Recently I was talking with a friend who is a faithful saint. He expressed his frustration that we sometimes conflate our religion and our politics. We sometimes act as if a faithful member of the Church could have only one political stance: “Freedom comes first.” The people who start their history with the war in heaven sometimes talk as if the only principle worth fighting for is agency.
I agree with that friend. I suppose that agency got us here. But using that agency to show love and compassion is what will get us back with Father. While we start our story with agency, we conclude it with the United Order. Should we imagine that every cousin of socialism is evil? Should we talk as if government must always be minimized? Must the great principles of freedom and compassion be at war with each other?
I grew up in a home that was very conservative politically. I have been very conservative most of my life. But the repeated demand of scripture to care for God’s underprivileged children makes me more open to many ways of helping—including some governmental interventions.
I am not defending big government. I am not suggesting it is the immediate solution to our woes. Each of us must find ways to care for the poor. But I invite humility and patience as each of us tries to find a way.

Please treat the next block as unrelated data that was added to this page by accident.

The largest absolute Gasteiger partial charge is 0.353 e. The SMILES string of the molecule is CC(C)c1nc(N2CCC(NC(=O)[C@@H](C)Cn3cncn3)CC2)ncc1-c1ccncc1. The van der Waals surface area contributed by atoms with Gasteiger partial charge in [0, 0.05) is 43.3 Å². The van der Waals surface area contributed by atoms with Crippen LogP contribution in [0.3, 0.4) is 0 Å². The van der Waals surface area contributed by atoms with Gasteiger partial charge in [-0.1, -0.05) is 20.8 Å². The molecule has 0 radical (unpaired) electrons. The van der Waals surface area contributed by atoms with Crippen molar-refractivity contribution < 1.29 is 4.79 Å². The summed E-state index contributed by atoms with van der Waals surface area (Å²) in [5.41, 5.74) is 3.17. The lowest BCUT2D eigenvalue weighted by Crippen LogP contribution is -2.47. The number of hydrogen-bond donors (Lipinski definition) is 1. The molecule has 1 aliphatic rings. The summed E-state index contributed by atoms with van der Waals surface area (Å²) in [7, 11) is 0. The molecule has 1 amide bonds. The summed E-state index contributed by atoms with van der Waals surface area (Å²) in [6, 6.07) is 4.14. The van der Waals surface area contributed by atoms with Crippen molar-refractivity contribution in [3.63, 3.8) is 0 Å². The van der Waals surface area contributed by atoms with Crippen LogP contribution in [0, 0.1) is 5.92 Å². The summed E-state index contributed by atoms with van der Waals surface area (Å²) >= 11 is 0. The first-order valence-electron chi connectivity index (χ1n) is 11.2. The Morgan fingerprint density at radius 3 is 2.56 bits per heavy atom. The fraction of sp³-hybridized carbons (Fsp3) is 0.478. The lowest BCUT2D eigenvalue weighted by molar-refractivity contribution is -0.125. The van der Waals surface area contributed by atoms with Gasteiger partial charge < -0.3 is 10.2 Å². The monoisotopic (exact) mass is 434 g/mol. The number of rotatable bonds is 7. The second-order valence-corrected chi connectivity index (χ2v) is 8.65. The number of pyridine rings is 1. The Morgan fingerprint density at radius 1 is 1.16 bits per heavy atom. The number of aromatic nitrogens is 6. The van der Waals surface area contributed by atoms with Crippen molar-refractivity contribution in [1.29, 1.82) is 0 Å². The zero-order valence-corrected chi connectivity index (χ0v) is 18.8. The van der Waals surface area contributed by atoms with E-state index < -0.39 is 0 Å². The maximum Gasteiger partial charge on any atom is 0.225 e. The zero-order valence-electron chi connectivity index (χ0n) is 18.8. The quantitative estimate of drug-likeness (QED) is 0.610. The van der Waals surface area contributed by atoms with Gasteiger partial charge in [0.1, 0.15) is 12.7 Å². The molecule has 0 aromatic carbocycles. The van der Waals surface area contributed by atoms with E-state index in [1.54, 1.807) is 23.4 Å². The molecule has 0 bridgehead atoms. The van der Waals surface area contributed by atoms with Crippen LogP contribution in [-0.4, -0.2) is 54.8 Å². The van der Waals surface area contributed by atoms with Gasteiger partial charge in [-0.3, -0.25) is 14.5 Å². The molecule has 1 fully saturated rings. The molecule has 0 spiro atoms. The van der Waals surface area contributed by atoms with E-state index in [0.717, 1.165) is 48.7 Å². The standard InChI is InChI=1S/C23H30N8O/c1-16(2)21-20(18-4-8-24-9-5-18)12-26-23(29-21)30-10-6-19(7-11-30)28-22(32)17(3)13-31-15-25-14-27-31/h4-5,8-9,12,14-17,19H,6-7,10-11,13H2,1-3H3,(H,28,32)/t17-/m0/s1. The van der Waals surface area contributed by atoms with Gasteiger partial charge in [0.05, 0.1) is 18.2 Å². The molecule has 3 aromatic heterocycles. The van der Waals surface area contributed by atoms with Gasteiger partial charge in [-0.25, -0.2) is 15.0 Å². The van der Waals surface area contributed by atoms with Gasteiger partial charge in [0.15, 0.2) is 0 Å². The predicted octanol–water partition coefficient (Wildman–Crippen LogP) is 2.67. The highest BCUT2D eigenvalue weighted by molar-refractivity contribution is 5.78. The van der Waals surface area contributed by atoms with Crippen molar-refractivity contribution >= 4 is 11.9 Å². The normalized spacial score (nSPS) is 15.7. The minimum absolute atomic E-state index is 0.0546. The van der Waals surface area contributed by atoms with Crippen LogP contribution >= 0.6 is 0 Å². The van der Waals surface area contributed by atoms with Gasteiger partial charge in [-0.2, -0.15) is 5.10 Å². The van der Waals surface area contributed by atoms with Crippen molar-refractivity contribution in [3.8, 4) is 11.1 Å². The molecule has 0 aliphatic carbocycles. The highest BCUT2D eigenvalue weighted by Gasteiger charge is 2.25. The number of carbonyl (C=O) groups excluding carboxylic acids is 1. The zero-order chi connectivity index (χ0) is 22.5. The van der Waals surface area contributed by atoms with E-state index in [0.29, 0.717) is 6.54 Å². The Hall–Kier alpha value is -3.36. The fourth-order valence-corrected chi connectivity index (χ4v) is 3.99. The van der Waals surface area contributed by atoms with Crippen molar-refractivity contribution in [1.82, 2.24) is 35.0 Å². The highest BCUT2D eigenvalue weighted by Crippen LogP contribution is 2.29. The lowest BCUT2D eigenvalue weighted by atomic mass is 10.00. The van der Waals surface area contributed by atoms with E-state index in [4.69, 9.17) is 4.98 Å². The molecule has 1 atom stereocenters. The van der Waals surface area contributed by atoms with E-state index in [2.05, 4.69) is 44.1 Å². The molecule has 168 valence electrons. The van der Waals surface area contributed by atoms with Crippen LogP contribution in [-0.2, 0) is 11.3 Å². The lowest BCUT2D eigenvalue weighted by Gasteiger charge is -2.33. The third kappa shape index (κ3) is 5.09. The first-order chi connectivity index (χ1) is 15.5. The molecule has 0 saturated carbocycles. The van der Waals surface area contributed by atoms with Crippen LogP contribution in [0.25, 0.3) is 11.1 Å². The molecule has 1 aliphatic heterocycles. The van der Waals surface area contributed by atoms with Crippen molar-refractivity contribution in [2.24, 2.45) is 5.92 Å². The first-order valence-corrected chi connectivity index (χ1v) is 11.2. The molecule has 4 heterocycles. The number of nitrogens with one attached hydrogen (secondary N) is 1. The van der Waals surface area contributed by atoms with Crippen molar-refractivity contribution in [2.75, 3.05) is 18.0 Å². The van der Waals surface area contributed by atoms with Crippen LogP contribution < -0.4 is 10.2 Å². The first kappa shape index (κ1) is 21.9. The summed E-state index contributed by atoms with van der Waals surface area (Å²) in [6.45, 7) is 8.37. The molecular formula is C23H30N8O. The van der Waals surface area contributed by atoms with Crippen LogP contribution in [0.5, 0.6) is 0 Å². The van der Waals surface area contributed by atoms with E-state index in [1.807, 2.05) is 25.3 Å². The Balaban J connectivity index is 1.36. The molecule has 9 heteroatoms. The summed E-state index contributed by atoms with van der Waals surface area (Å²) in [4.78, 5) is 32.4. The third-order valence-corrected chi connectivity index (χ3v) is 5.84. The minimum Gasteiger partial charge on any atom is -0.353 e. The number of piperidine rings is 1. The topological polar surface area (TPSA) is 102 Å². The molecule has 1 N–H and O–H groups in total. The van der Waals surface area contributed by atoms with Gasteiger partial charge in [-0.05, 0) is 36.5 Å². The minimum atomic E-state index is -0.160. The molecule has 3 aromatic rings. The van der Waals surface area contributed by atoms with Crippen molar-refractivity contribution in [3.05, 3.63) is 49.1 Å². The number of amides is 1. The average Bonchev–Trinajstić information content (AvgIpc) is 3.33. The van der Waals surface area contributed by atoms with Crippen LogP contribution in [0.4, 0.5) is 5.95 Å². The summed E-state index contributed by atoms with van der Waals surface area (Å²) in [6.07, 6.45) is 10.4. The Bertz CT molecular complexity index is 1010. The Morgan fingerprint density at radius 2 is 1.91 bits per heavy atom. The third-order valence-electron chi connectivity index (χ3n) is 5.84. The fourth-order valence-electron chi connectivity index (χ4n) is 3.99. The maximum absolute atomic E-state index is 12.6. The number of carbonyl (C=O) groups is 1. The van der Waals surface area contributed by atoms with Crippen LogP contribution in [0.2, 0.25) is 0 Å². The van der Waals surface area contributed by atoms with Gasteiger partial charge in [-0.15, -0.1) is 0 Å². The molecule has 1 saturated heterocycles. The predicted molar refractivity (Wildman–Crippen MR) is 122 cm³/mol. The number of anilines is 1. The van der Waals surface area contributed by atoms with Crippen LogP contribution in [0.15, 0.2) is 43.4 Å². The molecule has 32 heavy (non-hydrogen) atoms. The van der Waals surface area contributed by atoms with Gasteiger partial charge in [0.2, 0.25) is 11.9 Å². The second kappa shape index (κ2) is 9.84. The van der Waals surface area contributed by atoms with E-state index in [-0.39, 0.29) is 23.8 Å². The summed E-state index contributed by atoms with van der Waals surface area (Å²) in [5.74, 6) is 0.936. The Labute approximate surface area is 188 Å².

Maybe we could all try to welcome any efforts to care for God’s underprivileged children. Maybe it is not Uncle Sam who is the enemy but rather Satan. He would have us harden our hearts against the poor. “They brought it on themselves.”
Perhaps thou shalt say: The man has brought upon himself his misery; therefore I will stay my hand, and will not give unto him of my food, nor impart unto him of my substance that he may not suffer, for his punishments are just—
But I say unto you, O man, whosoever doeth this the same hath great cause to repent; and except he repenteth of that which he hath done he perisheth forever, and hath no interest in the kingdom of God.
For behold, are we not all beggars? Do we not all depend upon the same Being, even God, for all the substance which we have, for both food and raiment, and for gold, and for silver, and for all the riches which we have of every kind? (Mosiah 4:17-19)
I don’t think God wants us to choose between freedom and compassion. I think He wants us to use our best inspiration to choose both.
How can we do that? I welcome your ideas.
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